Children Learn Foreign Languages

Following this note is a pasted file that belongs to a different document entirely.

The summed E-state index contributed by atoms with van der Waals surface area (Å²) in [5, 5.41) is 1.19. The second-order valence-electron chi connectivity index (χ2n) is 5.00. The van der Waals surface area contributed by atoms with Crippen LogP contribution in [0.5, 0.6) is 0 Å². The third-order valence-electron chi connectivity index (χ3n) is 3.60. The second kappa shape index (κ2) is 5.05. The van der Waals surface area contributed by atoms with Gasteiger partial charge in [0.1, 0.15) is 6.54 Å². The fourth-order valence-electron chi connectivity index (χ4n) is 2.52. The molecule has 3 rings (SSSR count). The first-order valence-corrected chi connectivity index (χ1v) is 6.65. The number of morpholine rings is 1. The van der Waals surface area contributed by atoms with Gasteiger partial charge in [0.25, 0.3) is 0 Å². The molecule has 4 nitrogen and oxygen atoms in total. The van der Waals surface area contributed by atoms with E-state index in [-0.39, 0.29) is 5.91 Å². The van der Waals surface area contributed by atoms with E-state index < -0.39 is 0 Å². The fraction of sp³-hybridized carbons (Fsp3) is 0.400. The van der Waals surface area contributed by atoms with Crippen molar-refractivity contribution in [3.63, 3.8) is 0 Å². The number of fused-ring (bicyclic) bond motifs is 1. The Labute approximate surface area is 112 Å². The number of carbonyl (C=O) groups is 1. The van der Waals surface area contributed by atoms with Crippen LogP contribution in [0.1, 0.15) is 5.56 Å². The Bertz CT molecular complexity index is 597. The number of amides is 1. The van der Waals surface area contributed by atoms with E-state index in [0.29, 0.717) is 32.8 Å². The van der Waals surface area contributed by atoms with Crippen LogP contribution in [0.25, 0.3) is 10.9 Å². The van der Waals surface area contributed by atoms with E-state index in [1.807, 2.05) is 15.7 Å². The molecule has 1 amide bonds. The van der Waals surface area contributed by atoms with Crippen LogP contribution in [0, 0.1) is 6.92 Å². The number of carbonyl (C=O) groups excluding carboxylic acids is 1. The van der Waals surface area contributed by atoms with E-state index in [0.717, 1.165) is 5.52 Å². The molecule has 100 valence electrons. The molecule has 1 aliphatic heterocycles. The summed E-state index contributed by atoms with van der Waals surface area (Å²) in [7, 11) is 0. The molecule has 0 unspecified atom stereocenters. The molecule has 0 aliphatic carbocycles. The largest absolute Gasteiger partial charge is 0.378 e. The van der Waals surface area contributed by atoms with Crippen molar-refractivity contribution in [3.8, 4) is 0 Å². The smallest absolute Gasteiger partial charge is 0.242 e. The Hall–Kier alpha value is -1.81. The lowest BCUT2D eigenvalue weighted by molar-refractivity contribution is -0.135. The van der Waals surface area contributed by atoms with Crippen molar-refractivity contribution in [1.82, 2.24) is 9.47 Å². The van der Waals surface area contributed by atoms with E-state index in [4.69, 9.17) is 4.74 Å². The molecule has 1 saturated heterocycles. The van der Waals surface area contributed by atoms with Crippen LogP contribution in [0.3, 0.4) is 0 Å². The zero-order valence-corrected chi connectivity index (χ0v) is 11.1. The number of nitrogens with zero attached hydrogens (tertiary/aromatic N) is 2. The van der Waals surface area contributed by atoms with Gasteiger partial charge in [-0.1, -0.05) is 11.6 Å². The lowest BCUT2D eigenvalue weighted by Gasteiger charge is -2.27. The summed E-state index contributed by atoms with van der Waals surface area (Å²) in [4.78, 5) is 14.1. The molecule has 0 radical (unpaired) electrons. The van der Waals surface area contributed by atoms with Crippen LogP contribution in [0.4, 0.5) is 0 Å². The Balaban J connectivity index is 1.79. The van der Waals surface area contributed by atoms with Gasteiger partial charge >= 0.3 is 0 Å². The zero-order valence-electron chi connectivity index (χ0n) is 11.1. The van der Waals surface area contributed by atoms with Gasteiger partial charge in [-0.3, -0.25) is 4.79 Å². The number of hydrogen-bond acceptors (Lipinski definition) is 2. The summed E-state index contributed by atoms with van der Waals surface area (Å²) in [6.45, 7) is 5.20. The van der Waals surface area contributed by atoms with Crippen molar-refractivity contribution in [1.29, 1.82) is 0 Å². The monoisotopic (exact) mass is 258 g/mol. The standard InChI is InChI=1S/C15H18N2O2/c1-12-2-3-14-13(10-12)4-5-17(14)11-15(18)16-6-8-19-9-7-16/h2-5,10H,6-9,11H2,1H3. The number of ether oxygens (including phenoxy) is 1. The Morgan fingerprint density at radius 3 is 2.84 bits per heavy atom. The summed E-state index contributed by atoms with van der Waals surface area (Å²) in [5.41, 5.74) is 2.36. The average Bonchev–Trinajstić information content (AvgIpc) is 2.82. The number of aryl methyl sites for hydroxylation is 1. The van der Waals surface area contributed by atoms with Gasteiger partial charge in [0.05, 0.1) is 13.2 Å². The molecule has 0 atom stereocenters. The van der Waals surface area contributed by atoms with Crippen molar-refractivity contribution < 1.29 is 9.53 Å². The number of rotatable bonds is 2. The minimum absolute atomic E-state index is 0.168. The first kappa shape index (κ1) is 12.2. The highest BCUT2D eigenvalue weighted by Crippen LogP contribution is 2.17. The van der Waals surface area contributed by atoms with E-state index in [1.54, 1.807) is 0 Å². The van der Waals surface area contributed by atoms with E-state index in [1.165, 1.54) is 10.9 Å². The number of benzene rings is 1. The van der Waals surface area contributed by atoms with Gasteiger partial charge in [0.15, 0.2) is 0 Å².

Teaching foreign languages in American elementary schools- should we or shouldn’t we? We should teach foreign languages for these reasons cultural diversity in America, language immersion, future of foreign language. The NAEYC's (National Association for the Education of Young Children) position statement acknowledges the challenges facing early childhood educators who may not be adequately trained to work with children whose home language is not English (“Linguistic and Cultural Diversity”). Though educators face this challenge they can overcome it by learning ways to help the children to learn English or another language. Children of a different culture and language find it difficult to learn when they are not understood. And so parents and educators must recognize that children actively attempt to understand their world through their own language and culture (“Linguistic and Cultural Diversity”). These children learn best when they gain the right skills in an eloquent context that they recognize. The educators need to distinguish what the children already know and that should be built on. Even though the educators may not be familiar with a child's language and culture, they have a responsibility to respect the child and family (“Linguistic and Cultural Diversity”). School programs, teachers, and families can work together to give more opportunity by being supportive, being actively involved in what the child is learning, and know that children can demonstrate their knowledge and capabilities in many ways. Some educators have found that Dual Immersion programs are helpful in the goal of teaching a child a second language. This program is basically a method of teaching the second language as means of instruction. Unlike more traditional language courses, where the target language is simply the subject material, language immersion uses the target language as a teaching tool, surrounding or...
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